Initial research recognized wives as victims of domestic violence. Thereafter, it was acknowledged that unmarried women were also falling victim to violence at the hands of their boyfriends. Subsequently, the term ‘‘battered women’’ became synonymous with ‘‘battered wives.’’ Legitimizing female victimization served as the catalyst in introducing other types of intimate partner violence.
Research Topics on Victims of Domestic Violence:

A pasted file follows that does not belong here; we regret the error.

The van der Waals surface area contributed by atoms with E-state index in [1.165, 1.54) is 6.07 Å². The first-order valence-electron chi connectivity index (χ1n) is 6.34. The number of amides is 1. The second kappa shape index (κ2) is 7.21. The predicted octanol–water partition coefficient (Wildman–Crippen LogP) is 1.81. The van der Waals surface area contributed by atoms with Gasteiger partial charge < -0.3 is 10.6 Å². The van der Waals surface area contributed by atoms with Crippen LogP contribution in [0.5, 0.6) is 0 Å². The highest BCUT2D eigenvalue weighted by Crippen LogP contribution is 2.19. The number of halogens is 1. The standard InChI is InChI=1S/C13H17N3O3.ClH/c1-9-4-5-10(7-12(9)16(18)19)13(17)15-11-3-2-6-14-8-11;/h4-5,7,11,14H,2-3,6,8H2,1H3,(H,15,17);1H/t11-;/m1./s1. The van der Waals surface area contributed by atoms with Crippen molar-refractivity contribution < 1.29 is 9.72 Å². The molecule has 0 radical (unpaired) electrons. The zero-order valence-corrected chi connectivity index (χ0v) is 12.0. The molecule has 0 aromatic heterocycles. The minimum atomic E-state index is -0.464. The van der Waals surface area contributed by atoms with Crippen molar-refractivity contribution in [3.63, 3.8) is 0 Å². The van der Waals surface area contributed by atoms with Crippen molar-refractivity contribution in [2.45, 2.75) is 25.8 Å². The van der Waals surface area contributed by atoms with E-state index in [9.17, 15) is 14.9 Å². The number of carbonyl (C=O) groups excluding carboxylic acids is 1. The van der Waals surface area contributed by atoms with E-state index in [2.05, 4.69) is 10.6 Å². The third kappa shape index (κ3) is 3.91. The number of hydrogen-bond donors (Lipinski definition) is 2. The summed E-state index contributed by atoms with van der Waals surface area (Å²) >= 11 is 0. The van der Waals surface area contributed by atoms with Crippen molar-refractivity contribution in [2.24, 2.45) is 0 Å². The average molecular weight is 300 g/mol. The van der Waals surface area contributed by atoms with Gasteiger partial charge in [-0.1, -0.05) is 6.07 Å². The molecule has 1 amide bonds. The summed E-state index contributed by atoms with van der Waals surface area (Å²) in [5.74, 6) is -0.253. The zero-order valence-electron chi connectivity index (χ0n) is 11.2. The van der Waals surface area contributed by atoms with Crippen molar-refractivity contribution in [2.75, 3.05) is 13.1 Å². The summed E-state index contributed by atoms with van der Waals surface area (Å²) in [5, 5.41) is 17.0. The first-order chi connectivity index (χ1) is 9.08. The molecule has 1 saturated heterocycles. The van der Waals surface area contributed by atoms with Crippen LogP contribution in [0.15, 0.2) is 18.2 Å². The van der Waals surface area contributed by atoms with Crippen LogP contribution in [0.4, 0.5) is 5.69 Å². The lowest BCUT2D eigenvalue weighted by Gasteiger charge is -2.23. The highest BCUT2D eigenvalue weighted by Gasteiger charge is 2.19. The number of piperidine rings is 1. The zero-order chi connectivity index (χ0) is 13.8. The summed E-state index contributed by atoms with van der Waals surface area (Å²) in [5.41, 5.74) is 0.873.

The lens through which a society views itself plays a critical role in how it identifies, measures, and interprets a social problem, the mechanisms used to disseminate the findings, and the types of programs developed to address the problem. Acceptance of the status quo is jarred when isolated facts that are incongruent with a common view are identified as social problems and gain public attention. The public awareness of battered husbands went through such a transformation. Although most social services and law enforcement agencies were aware of instances of battered husbands, they tended to define the cases that they knew of as unique. It was only after the article on the battered husband syndrome (Steinmetz 1977–78) appeared and drew attention to this phenomenon that it began to be defined as a problem. However, considerable controversy continues to surround this topic, and as a result, services and programs for battered husbands are still very limited. Read more about battered husbands.